United Nations peacekeeping operations in an age of uncertainty : evaluating peacekeeping-intelligence, the past, present and prospects for the future
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In 2017, the United Nations (UN) published the ‘peacekeeping-intelligence’ (PKI) policy as a further evolution in peacekeeping theory and practice. The policy is to be applied at the mission level to develop the capacity of field missions to enhance situational awareness, ensure the safety and security of UN personnel and the conduct of operations to protect civilians. The thesis addresses two critical questions: (1) how has the UN integrated intelligence into peacekeeping operations through the implementation of the PKI policy and to what extent have the mechanisms been effective; and (2) what are the conditions for creating a strong, responsive, and an effective intelligence system for UN peacekeeping? The study examines the implementation the PKI policy underpinned by the framework of effectiveness as a composite of process (PKI systems integration and resourcing) and functions (capacity to warn of threats and opportunities through predictive analysis, situational awareness and decision support, and early action based on actionable intelligence). The analysis is done through the comparative case study of PKI implementation in the UN Interim Force in Lebanon (UNIFIL) and the UN Multidimensional Integrated Stabilisation Mission in Mali (MINUSMA) within the first four years of implementation (2017-2021). Due to their specific mandates, geopolitical, and security threat environment, both missions have shown the need for PKI integration. The thesis advances the core argument that the PKI policy has been fully accepted and integrated by UNIFIL and MINUSMA (including three other missions at various levels of implementation: the Democratic Republic of Congo; South Sudan; and Central Africa Republic). However, the extent of application and the level of effectiveness vary across the missions. Overall, UNIFIL was more successful in implementing the PKI policy. The mission capitalised on its pre-existing structures and emerged strongly from events that tested the resilience of its PKI systems to develop a well-functioning intelligence framework. However, it is restricted from utilising critical intelligence enablers such as unmanned aerial vehicles (UAVs). MINUSMA on the other hand possesses arguably the ‘best’ intelligence assets ever deployed in a UN mission, yet its progress with the implementation of PKI has not been matched by the significant intelligence resources invested in the mission due to inherent challenges in keeping the PKI systems functioning. The thesis identifies that the interplay of geopolitical factors surrounding each mission, the level of permissiveness or restrictions imposed by the operating environment, and the organisational culture within the UN are necessary conditions for the successful implementation of PKI. The analysis, which is constructed normatively and empirically, leads to a further conclusion that PKI provides a good foundation for developing a ‘comprehensive’ intelligence framework within peacekeeping to achieve the outcomes of operational planning, the effective conduct of operations and to a greater extent, mandate implementation. The UN would need to strengthen the internal PKI mechanisms, processes, and institutional culture to optimise intelligence as a force multiplier.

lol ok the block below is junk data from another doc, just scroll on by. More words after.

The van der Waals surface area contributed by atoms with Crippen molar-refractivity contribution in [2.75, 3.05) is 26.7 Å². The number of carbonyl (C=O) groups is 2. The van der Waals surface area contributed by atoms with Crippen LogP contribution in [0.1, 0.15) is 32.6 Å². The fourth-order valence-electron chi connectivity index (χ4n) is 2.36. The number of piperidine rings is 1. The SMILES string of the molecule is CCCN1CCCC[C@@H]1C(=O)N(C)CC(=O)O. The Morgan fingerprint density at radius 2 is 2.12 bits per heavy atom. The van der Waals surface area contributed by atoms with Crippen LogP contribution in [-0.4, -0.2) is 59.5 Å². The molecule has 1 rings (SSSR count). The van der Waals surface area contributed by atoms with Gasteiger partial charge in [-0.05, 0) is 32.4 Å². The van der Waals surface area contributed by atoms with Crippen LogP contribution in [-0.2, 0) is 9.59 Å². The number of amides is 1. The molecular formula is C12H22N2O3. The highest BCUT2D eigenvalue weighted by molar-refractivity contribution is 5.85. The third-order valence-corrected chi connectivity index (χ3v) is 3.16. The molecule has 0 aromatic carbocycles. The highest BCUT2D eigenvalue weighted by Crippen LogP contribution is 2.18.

Thesis, PhD Doctor of Philosophy
Creative Commons Attribution-NonCommercial-NoDerivatives 4.0 Internationalhttp://creativecommons.org/licenses/by-nc-nd/4.0/
Embargo Date: 2028-04-03
Embargo Reason: Thesis restricted in accordance with University regulations. Restricted until 3rd April 2028
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